What do the new GDP numbers mean for the govt?

When the facts change, I change my mind. What do you do, sir?”Attributed to John Maynard Keynes.

The Controller General of Accounts releases fiscal deficit numbers towards the end of every month. The latest set of numbers released late last week show that the fiscal deficit for the first nine months of the financial year between April to December 2014 was at 100.2% of its annual target.
The fiscal deficit target for the current financial year is Rs 5,31,177 crore. The government ran a fiscal deficit of Rs 5,32,381 crore or 100.2% of the targeted fiscal deficit during the first nine months of the financial year. Fiscal deficit is the difference between what a government earns and what it spends.
In my columns so far I have remained sceptical on the ability of the government to meet its fiscal deficit target, given that the growth in its tax collections has been way off the mark than what it had assumed when it had presented the budget. But this might change in the days to come.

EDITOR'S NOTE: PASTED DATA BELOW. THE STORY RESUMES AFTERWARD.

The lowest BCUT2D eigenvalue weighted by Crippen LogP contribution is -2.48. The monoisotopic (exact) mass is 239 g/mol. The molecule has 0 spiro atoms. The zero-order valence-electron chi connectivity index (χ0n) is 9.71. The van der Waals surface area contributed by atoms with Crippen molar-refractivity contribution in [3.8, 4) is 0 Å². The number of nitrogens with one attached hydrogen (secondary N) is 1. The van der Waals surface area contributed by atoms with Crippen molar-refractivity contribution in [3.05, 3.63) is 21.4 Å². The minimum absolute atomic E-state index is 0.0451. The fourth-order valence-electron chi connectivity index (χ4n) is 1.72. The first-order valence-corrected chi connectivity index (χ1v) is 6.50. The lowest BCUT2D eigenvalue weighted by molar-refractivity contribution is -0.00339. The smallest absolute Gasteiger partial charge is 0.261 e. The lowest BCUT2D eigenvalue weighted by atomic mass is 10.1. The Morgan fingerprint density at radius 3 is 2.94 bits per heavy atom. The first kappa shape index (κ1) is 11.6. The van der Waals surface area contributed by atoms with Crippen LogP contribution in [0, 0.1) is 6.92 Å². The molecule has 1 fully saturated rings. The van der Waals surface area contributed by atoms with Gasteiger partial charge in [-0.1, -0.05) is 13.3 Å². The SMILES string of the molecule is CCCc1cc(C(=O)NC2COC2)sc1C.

The reason for this is very simple—the fiscal deficit target that needs to be achieved is always expressed as a certain proportion of the gross domestic product(GDP) of the country. The GDP is a measure of all the goods and services produced in a country. It essentially tells how big the economy of a country is.
The GDP can be measured in multiple ways. As Diane Coyle writes in
GDP—A Brief But Affectionate History: “You can add up all the output of the economy, all the expenditure in the economy, or all the incomes.” Theoretically these numbers should match. But they never do given the discrepancies that creep in at the time of collection of data. In this column we will discuss things from the point of view of output of the various sectors in the economy.
The finance minister Arun Jaitley had set an absolute fiscal deficit target of Rs 5,31,177 crore when he presented the budget in July 2014. This was essentially 4.1% of the projected GDP of Rs 12,876,653 crore in 2014-2015.
If the projected GDP goes up, the fiscal deficit as a proportion of the GDP automatically starts to come down. Essentially this is what will happen.
Last week, the ministry of statistics and programme implementation
released a new methodology to measure GDP. It changed the base year for measuring GDP from 2004-2005 to 2011-2012. The structure of the economy keeps changing. Hence, the GDP calculations also need to keep pace with this change. Over and above that the data that the government has access to keeps improving over the years, and this also needs to be incorporated in the way the GDP is calculated.